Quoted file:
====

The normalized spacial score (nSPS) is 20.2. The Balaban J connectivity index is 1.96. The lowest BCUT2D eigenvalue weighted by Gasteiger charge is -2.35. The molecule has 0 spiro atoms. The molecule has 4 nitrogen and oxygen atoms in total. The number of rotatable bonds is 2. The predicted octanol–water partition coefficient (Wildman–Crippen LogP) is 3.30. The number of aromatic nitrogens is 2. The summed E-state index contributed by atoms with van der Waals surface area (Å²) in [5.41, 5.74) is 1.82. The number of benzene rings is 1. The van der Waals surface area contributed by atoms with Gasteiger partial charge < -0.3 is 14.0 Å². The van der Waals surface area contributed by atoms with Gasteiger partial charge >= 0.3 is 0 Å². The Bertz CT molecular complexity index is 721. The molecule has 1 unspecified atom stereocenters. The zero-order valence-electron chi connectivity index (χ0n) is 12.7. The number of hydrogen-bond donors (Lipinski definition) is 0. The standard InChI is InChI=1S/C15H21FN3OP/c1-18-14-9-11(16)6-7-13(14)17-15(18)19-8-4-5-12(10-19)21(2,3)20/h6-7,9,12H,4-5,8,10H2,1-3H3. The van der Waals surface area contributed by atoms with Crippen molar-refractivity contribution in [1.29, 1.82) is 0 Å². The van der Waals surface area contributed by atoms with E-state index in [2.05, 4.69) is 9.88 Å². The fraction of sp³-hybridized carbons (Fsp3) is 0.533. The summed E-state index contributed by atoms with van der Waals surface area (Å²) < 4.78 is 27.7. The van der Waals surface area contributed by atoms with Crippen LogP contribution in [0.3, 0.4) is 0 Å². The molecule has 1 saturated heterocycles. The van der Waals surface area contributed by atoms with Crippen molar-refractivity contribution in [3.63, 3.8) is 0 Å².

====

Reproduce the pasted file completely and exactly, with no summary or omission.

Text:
The normalized spacial score (nSPS) is 20.2. The Balaban J connectivity index is 1.96. The lowest BCUT2D eigenvalue weighted by Gasteiger charge is -2.35. The molecule has 0 spiro atoms. The molecule has 4 nitrogen and oxygen atoms in total. The number of rotatable bonds is 2. The predicted octanol–water partition coefficient (Wildman–Crippen LogP) is 3.30. The number of aromatic nitrogens is 2. The summed E-state index contributed by atoms with van der Waals surface area (Å²) in [5.41, 5.74) is 1.82. The number of benzene rings is 1. The van der Waals surface area contributed by atoms with Gasteiger partial charge < -0.3 is 14.0 Å². The van der Waals surface area contributed by atoms with Gasteiger partial charge >= 0.3 is 0 Å². The Bertz CT molecular complexity index is 721. The molecule has 1 unspecified atom stereocenters. The zero-order valence-electron chi connectivity index (χ0n) is 12.7. The number of hydrogen-bond donors (Lipinski definition) is 0. The standard InChI is InChI=1S/C15H21FN3OP/c1-18-14-9-11(16)6-7-13(14)17-15(18)19-8-4-5-12(10-19)21(2,3)20/h6-7,9,12H,4-5,8,10H2,1-3H3. The van der Waals surface area contributed by atoms with Crippen molar-refractivity contribution in [1.29, 1.82) is 0 Å². The van der Waals surface area contributed by atoms with E-state index in [2.05, 4.69) is 9.88 Å². The fraction of sp³-hybridized carbons (Fsp3) is 0.533. The summed E-state index contributed by atoms with van der Waals surface area (Å²) < 4.78 is 27.7. The van der Waals surface area contributed by atoms with Crippen LogP contribution in [0.3, 0.4) is 0 Å². The molecule has 1 saturated heterocycles. The van der Waals surface area contributed by atoms with Crippen molar-refractivity contribution in [3.63, 3.8) is 0 Å².